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February 1959

Management of Dysphagia Due to Retained Meat in the Esophagus

Author Affiliations

Washington, D. C.
From the Department of Medicine, Georgetown University School of Medicine and Medical Center, Washington, D. C.; Dr. Brick, Associate Professor of Medicine and Chief, Gastroenterology Clinic.

AMA Arch Otolaryngol. 1959;69(2):151-154. doi:10.1001/archotol.1959.00730030157004

In the past four years four cases of dysphagia caused by lodging of large particles in the esophagus have been encountered. Another case with a fatal outcome, due to complications of the treatment used, was observed in this hospital and deserves comment. Since this entity is not a well-known one, and since there are simple harmless methods of treatment, it was deemed appropriate to record our observations.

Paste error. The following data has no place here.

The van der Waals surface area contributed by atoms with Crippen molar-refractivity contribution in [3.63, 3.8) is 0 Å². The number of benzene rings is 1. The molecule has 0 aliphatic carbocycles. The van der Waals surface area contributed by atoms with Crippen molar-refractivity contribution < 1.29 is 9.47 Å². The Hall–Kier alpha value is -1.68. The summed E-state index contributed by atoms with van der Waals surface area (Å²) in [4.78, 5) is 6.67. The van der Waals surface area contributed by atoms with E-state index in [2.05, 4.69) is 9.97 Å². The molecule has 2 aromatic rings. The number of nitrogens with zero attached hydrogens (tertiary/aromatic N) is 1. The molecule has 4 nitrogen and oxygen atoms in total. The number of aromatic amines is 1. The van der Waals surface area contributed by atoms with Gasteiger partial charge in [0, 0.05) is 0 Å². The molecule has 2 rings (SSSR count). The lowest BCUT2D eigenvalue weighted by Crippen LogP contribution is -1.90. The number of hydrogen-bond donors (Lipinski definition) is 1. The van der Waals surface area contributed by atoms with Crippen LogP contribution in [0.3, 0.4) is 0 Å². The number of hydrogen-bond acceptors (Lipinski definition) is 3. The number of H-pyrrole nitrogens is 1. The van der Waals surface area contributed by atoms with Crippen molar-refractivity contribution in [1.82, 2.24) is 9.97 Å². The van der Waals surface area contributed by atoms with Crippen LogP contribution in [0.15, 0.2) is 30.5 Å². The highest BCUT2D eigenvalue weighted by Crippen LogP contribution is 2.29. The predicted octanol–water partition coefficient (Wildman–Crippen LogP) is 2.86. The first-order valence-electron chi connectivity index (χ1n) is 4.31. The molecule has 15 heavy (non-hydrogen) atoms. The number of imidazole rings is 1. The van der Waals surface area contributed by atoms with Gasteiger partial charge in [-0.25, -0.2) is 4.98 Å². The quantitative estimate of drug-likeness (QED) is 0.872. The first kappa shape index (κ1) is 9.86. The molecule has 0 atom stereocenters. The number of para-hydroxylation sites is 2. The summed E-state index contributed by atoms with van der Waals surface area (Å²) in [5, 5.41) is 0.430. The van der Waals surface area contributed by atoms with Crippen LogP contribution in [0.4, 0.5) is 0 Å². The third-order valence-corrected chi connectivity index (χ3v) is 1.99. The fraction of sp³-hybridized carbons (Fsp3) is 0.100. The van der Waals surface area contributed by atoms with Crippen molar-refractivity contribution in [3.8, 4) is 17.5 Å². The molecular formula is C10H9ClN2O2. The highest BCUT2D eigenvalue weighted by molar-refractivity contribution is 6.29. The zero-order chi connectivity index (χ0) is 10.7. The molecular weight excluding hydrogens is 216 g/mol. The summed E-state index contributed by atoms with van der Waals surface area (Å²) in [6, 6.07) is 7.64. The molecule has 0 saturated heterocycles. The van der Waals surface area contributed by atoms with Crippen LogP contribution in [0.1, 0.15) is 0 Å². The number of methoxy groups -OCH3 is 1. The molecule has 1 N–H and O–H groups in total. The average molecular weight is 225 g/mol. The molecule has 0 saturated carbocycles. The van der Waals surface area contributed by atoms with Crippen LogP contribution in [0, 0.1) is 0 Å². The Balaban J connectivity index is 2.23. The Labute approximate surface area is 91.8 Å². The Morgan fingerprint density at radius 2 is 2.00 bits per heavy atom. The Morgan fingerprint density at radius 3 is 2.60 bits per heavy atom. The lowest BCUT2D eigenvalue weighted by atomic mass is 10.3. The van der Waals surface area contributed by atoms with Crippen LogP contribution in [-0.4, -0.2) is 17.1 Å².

The cases were primarily, but not invariably, in elderly patients with edentia or dentures. Onset of symptoms was usually noted immediately while eating some form of meat. In this group of patients, roast beef, chicken, turkey, and "hot dogs" were the offending agents. The patients noted onset of choking, chest pain, or dysphagia immediately on swallowing the meat, which apparently became lodged in the esophagus. In the four patients personally managed, two of the patients thought they had swallowed too big a piece

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